As a baseball fan, I can freely admit that the game has a few faults that need to be fixed. For instance, games do tend to be a bit long, and it appears that Major League Baseball is figuring this out. They are supposedly going to be taking steps to speed things up a bit, starting next season. And they're going to do so by making that stupid-ass fake-throw-to-third-real-throw-to-first pickoff move a real balk.
That's a nice start, but let's face it, that only happens about once a game, at most. So it's not really going to affect the time-of-game stat that much. Which is why I have a few suggestions on speeding up the game a bit.
9. Why don't the umpires actually start calling balks? You want to cut time from a game, then cut down on the number of throws over to first when a decent runner is on base. You know how people have always marveled at how effective Andy Pettitte's move to first base is? That's because it's a balk. Call that a balk a few times and he'll stop throwing over there 90 times an inning.
8. Let's eliminate the Seventh Inning Stretch, particularly on Sundays Yes, it's tradition. But most teams play two songs during that time, and TV is generally back to catch about 30-45 seconds of fans standing around doing nothing. And it's longer on Sunday as they make a Broadway production number out of "God Bless America," then "Take Me Out to the Ballgame," then whatever song that particular team uses, "Deep in the Heart of Texas," "Sweet Caroline," etc.
The clock is ticking.
6. Speaking of walks, let's just eliminate the four-pitch intentional walk If a team wants to intentionally walk a batter, just have the catcher stand and hold up four fingers, or something, then have the umpire order the batter to take first base.
5. I'm calling this the Brad Mills Rule: If you need to use a different pitcher for each batter, for seven straight batters, to get seven outs, then you need to be fired because you suck as a manager There really needs to be a rule to prevent a manager from using his entire bullpen in a game, unless there's an injury, because nothing takes as much time as it takes a manager to walk to the mound, to motion to the bullpen, for the reliever to jog in, then take his warm-up pitches, then adjust his cup, then adjust his cap, then talk to his catcher, then talk to the first baseman who's come over for a chat, then chat with the home plate umpire who comes over to break things up. 4. Here's the biggest thing to speed things up: no stepping out of the damn batter's box after every pitch There shouldn't be a minute between pitches because a batter's constantly stepping out to adjust something, to take deep breaths, to take practice swings, etc. Just stay in the damn box and hit. Umpires have the discretion to call strikes in this instance, and perhaps they should start doing it.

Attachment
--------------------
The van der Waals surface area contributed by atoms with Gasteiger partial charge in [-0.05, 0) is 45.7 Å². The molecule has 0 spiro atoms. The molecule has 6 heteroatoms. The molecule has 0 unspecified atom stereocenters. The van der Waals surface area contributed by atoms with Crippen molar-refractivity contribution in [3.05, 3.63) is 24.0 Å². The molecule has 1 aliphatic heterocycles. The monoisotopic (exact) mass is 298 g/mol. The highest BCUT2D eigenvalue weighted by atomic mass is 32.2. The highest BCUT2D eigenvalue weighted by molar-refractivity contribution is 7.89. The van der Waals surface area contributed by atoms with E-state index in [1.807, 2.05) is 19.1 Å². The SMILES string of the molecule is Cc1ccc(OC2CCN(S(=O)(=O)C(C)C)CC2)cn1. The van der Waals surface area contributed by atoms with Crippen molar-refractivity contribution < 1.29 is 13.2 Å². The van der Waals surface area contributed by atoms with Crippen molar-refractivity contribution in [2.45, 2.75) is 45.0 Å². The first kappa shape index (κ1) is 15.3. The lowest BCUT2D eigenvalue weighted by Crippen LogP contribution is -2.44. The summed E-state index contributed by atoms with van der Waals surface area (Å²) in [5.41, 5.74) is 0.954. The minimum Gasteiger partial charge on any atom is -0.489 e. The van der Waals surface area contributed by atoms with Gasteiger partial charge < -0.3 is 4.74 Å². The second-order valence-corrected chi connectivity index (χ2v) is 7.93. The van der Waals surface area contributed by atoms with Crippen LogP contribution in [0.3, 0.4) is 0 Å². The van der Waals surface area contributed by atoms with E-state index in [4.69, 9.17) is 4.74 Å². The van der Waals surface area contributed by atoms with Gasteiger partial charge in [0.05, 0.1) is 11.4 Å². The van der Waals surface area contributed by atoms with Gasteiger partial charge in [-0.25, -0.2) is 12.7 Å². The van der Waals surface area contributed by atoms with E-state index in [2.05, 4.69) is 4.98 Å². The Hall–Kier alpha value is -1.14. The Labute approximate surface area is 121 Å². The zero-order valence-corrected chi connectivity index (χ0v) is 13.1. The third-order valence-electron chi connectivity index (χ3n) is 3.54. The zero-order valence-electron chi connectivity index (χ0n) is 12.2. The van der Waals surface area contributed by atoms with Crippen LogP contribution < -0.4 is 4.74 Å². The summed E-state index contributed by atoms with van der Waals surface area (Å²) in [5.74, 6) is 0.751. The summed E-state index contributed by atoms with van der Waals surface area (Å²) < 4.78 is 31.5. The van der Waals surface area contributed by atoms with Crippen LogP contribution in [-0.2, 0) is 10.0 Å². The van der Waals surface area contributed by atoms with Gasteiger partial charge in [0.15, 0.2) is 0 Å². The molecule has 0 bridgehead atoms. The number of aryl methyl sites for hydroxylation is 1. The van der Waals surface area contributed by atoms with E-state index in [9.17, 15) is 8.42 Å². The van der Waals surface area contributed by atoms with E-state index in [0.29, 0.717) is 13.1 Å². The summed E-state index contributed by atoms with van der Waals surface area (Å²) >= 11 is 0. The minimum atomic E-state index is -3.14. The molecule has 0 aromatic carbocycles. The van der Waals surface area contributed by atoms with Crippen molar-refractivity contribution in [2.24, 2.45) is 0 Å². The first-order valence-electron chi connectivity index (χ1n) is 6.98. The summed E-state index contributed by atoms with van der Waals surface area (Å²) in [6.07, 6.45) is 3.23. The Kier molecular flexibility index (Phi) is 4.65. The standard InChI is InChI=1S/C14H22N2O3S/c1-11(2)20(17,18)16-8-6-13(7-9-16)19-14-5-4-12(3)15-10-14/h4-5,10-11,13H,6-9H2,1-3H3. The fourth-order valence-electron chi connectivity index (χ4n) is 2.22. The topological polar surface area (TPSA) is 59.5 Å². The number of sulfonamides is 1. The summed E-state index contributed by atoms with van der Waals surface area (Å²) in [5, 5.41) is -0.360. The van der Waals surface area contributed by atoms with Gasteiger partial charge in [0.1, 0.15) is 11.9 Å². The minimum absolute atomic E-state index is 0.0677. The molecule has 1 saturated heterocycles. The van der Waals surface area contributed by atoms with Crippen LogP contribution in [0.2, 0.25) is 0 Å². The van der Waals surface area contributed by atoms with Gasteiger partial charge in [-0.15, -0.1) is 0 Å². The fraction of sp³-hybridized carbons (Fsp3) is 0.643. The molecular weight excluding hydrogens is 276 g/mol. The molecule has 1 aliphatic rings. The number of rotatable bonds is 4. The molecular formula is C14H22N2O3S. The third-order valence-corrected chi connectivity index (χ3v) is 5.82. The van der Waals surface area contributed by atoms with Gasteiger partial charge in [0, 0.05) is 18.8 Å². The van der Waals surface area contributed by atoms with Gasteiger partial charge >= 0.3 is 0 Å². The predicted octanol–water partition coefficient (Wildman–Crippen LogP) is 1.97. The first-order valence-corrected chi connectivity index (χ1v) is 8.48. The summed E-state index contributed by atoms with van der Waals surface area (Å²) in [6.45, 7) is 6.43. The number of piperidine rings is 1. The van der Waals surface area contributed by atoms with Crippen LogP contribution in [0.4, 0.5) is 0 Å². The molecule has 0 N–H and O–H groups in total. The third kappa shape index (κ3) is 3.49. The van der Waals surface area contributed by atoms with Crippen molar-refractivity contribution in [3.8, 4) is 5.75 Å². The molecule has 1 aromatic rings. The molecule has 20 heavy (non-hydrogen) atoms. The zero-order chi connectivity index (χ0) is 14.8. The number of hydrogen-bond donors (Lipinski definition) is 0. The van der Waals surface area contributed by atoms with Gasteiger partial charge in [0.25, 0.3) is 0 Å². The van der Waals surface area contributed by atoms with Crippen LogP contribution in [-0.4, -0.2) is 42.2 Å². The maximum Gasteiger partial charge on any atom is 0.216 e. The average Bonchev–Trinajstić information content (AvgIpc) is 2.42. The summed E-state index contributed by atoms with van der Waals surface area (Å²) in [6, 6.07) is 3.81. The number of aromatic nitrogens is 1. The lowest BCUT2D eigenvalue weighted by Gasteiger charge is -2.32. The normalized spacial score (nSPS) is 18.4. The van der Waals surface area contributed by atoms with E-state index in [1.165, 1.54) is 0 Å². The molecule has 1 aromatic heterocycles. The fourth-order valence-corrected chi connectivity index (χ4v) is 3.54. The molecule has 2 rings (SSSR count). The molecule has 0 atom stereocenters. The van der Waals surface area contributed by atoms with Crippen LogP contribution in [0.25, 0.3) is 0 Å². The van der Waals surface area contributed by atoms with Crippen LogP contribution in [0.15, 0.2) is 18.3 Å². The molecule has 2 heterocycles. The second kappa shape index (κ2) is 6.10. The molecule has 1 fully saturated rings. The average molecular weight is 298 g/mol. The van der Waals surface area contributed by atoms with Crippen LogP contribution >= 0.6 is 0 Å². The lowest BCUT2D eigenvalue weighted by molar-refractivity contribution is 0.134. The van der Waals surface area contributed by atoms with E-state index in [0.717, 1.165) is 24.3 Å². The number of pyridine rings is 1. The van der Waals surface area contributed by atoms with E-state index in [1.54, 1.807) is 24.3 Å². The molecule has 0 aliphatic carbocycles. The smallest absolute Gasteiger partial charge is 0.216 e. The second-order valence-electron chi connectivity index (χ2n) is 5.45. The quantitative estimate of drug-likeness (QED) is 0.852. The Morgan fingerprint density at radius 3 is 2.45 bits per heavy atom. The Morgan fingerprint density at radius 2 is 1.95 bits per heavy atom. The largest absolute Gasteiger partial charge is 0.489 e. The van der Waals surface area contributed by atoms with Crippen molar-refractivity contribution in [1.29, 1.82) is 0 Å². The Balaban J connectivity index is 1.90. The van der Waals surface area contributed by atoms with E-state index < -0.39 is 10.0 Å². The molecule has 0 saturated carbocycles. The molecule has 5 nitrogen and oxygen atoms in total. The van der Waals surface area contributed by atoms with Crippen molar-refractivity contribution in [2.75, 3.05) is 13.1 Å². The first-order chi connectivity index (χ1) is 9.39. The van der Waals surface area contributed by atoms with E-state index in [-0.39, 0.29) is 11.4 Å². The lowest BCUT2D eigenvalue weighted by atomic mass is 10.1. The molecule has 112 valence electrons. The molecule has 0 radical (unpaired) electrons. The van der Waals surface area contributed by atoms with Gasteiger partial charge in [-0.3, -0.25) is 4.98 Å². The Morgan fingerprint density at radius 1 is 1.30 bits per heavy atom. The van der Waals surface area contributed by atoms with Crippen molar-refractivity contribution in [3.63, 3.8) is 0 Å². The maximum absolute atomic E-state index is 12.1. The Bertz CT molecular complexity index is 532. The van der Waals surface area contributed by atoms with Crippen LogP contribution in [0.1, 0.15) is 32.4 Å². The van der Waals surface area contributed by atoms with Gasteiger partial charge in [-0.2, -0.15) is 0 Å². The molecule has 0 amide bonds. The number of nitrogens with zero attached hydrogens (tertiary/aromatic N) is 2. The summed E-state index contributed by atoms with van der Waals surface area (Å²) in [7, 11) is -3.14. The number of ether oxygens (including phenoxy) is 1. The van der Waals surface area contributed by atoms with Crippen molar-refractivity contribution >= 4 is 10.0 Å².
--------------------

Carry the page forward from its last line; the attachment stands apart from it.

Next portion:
3. That means the Andy Pettitte Rule needs to be created for pitchers: If a pitcher stands on the rubber for minutes at a time, peering over his glove while the camera does a slow zoom in over the glove and in so close on the face that you can see nose hairs, then a ball should be called for taking too long to make the pitch.
2. If a batter steps out of the box while a pitcher is in his motion, then the pitcher gets to hit the batter with a pitch -- no fastballs to the head, but everything else is allowed That'll also speed things up a bit.
1. Ban the Wave No, the Wave has nothing to do with the length of the game, but if we're eliminating annoying things to make the game better, then there's nothing better than eliminating the Wave, which has to be the most worthless, annoying, needless thing ever, and any fan over the age of ten caught doing the Wave should be kicked out of the ballpark. And if it's the person who started the Wave, then that person is forever banned from ever entering a baseball stadium in any country where baseball is played.
Keep the Houston Press Free... Since we started the Houston Press, it has been defined as the free, independent voice of Houston, and we would like to keep it that way. Offering our readers free access to incisive coverage of local news, food and culture. Producing stories on everything from political scandals to the hottest new bands, with gutsy reporting, stylish writing, and staffers who've won everything from the Society of Professional Journalists' Sigma Delta Chi feature-writing award to the Casey Medal for Meritorious Journalism. But with local journalism's existence under siege and advertising revenue setbacks having a larger impact, it is important now more than ever for us to rally support behind funding our local journalism. You can help by participating in our "I Support" membership program, allowing us to keep covering Houston with no paywalls.